March 16, 2016
Going through piles of old books and magazines, I came upon this little gem, published in 1969. The book is divided into various holidays, but there’s also a section for “New Homemakers” which contains some truly hilarious advice. (Imagine how those burgers must have tasted: “spread on bun halves and bake…..”)
Next time somebody waxes nostalgic for the food of the sixties, show them this.
March 15, 2016
La Sirena may be the loveliest new place to eat in the city. It’s a huge, open space – windows everywhere – and Mario Batali and Joe Bastianich have been smart enough not to cram it full of tables. Light and air – that’s your impression- a true luxury in our cramped city. It’s a bit like going to a resort without leaving town. And in the summer, when there are tables outside … this is where we’ll all want to be.
It’s a large menu; here are a few of my favorite things.
Those baked clams above: irresistible. And quail, with a really wonderful blood orange mostarda and a frizzle of bitter greens:
The most beautiful ravioli with its translucent pasta.
A “carbonara” of cauliflower. Such a smart idea!
And to end – pineapple bomboloni with roasted pineapple. I didn’t want to eat it. Couldn’t help myself!
March 14, 2016
Had lovely meals in Michigan; who knew there was such an interesting restaurant scene there?
The salad above was at Malia in Battle Creek – a stunningly ambitious restaurant with some of the sweetest service I’ve encountered lately.
The meal began with this burrata with fried basil leaves, pesto and balsamic, and then went on to this enormous – and delicious – tomato pasta.
There was also this: bacon Nutella brownie. Not my thing – but extraordinarily intense.
In Detroit I ate at Antietam. Again, serious ambition, incredibly kind service. The meal began with this beet tart topped with caramelized goat cheese,
and a really fine beef tartare:
And then went on to this gorgeously roasted piece of whitefish with fried sage:
Tomorrow I’ll post some of the delicious food I ate at La Sirena – which has to be New York’s most spectacular new space. Here’s a little teaser: the cacio e pepe toasts they hand out with the drinks. Brilliant idea!
March 13, 2016
I’ve always cherished this cookbook, self published by The Women’s Auxiliary of Olivet Episcopal Church in Franconia, Virginia in 1957. It’s chock-full of pickle recipes, arcane breads, church suppers – fried oysters for 200- and these esoteric axe-beaten biscuits. The Women’s Auxilary do a fine job of tracing their recipes from those of their immediate (colonial, white ancestors). The results, like those axe-beaten biscuits, are both surprising and genuinely hilarious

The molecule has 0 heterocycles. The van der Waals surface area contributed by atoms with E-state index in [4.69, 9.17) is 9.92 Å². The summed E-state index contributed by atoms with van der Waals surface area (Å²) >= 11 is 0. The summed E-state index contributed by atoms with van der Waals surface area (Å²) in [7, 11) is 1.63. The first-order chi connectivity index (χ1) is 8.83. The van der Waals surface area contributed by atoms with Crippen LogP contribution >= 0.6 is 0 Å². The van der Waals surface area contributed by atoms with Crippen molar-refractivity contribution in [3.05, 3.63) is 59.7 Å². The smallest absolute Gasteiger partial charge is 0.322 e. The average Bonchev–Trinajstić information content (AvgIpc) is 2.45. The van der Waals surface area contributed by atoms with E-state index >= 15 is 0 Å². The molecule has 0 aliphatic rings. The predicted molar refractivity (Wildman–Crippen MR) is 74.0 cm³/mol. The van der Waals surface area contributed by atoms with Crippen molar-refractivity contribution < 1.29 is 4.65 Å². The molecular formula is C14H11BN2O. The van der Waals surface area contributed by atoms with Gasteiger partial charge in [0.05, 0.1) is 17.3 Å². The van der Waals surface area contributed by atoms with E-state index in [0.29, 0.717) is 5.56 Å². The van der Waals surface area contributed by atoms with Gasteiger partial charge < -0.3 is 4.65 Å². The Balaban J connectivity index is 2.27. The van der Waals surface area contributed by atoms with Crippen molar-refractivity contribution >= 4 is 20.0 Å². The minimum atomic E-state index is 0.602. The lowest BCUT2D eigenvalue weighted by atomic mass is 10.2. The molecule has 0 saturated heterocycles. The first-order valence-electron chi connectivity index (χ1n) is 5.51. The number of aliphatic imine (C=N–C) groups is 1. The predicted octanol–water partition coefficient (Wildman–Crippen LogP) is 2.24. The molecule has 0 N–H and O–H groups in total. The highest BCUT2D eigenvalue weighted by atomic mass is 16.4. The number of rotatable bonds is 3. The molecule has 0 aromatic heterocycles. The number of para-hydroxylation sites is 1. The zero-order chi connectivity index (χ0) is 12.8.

First, a thoroughly humble cornbread for a not-so-humble man:
Such simple cornbread really needs good corn meal. Imagine how it would shine when made with freshly ground sweet corn.
But it’s this ash cake that I really wanted to share: “Very particular people will cover the loaves with collard greens before the ashes are put over them.” What an immediately appealing voice!
March 12, 2016
Home again. And so happy to be here. The sun is shining, the mountains off in the distance are tinged with purple, and robins are hopping about the lawn with promises of spring.
But being in California was a wonderful interlude. And, as if to remind me of all I’m missing back there, this note arrived in my inbox this morning. It’s an offering of antiquarian cookbooks from the wonderful Omnivore Books in San Francisco – and it makes me want to turn around and run right back and spend an afternoon perusing this fascinating collection.
Among the books that caught my eye is that Farmer’s Market Cookbook above, with an introduction by MFK Fisher and “local recipes for lamb shanks Brentwood, barbecue salsa, Iberville fish fry, etc., and descriptions of the various characters at the Farmers Market.”
There are so many interesting items here – go take a look! – including these gems:
And while I’m on the subject of California, one recent LA discovery is Galco’s, which stocks 700 different kinds of soda! Today they’re featuring this: